The costs of a cyberattack keep going up every year. It has gotten so that a small business owner would be just as devastated financially by a ransomware attack as they would be due to a flood in their building.
Just about every business owner has some type of property insurance or liability insurance to protect themselves from unexpected costs due to a crisis. Not nearly as many have cybersecurity liability insurance to protect them from losses due to a cyberattack.
Some of the costs that businesses are now looking at should they become a victim of a malware infection or data breach are:
- The average cost of a data breach is $4.37 million
- The average cost to remediate ransomware is $1.85 million
If you’ve been worried about network security and becoming a victim of a cyberattack, then you may have considered cybersecurity insurance. Many major carriers now offer this type of insurance to protect businesses.
Some of the typical costs covered by cybersecurity insurance include:
- Cost to repair computer systems
- Cost to restore damaged data
- Cost to notify customers of a data breach
- Cost of providing identity theft services to those impacted by a breach
- Legal costs
A cybersecurity insurance application is not like other types of insurance forms. It’s going to include a lot of technical questions related to your IT systems and IT security protections.
If you answer any of these questions incorrectly, then you could find yourself paying much more than you need to in annual premiums. It’s best to get the help of someone like Texas I.T Pros to fill this out. We can understand the technical jargon and ensure your application is accurately answered.
Expect to See These Types of Questions on a Cybersecurity Insurance Application
Do You Notify Users Automatically When an Email Originates Outside Your Company?
This question has to do with defending against phishing. One of the ways to give users an alert that they need to carefully inspect a message for phishing is to put a notification in the subject line when the email comes from outside your network.
This can help stop spoofed emails from fooling users and can reduce your cyber insurance premiums if you have it in place.
Do You Use SPF, DKIM, or DMARC Authentication?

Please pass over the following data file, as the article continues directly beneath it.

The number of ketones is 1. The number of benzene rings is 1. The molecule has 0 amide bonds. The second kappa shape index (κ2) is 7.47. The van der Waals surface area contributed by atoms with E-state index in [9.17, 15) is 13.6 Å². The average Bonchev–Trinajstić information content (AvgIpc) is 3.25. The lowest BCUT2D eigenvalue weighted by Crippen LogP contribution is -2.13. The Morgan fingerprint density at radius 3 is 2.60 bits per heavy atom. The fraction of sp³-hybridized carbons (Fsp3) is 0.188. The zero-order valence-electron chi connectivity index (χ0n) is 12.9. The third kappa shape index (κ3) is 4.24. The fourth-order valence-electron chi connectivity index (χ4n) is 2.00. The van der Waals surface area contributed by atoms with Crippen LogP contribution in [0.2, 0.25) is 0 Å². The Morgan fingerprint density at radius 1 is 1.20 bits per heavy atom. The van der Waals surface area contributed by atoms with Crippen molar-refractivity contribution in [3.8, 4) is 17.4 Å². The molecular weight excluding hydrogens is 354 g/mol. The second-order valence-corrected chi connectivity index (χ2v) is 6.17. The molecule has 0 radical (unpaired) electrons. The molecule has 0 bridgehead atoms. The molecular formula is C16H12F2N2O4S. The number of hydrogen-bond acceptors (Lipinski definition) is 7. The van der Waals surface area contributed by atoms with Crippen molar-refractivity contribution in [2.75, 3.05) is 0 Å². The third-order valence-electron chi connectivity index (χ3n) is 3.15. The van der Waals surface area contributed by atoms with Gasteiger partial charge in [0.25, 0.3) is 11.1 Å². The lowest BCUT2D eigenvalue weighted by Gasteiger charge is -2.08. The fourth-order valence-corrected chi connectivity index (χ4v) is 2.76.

Not many business owners would understand what this question means. It’s related to having three email authentication protocols on your mail server. The three work together to help prevent phishing attacks using spoofed email addresses.
It’s a good idea to set up email authentication on your server. Not only is it a security precaution, but it can also help you keep your company emails out of customer spam folders.
Do You Actively Monitor All Administrative Accounts for Unusual Behavior?
Accounts that you have within your network and cloud platforms are all subject to credential theft, which can mean a breach or malware infection. Administrator accounts are particularly sensitive because they will have access to more system controls than standard user accounts.
There is a software you can put in place to monitor those admin accounts for any anomalous behavior (e.g., login after hours, downloading sensitive data offsite, etc.)
How Frequently Do You Install Critical and High Severity Patches Across Your Organization?
If you are relying on your users to install updates on their own computers, then you may not know the answer to this question. If so, that’s not good and it will raise your liability in the eyes of the insurance company.
It’s important to have a patch and update management system in place. This is true especially for those critical and high severity patches that are fixing a dangerous code weakness that’s allowing hackers to gain access to a system.
Can Users Run Microsoft Office Macro-Enabled Documents on their System by Default?
One of the common tactics used by phishing attackers is to send Word or Excel attachments through email that use macros to automatically install malware on a device when opened.
If your users’ computers allow the running of those macros by default, then it puts you at higher risk of a malware infection. It’s better to disable the default running of Office document macros to avoid this type of phishing attack.
Do All Employees With Financial or Accounting Duties Receive Social Engineering Training?
Social engineering is the tactic used in phishing emails, social phishing, SMS phishing, and phishing by phone. It’s when the perpetrator tries to trick someone through deception into taking some kind of action.
All employees should receive regular security awareness training. On a cybersecurity liability insurance application, you may see finance and accounting employees pointed out because they deal with some of the most sensitive information that a company has.
Reduce Your Risk of Cybersecurity Losses Due to an Attack
Texas I.T. Pros can help your Denton or Wise County business ensure you have adequate cybersecurity protections in place to defend against the latest types of attacks.
Contact us today to learn more! Call 940-239-6500 or reach out online.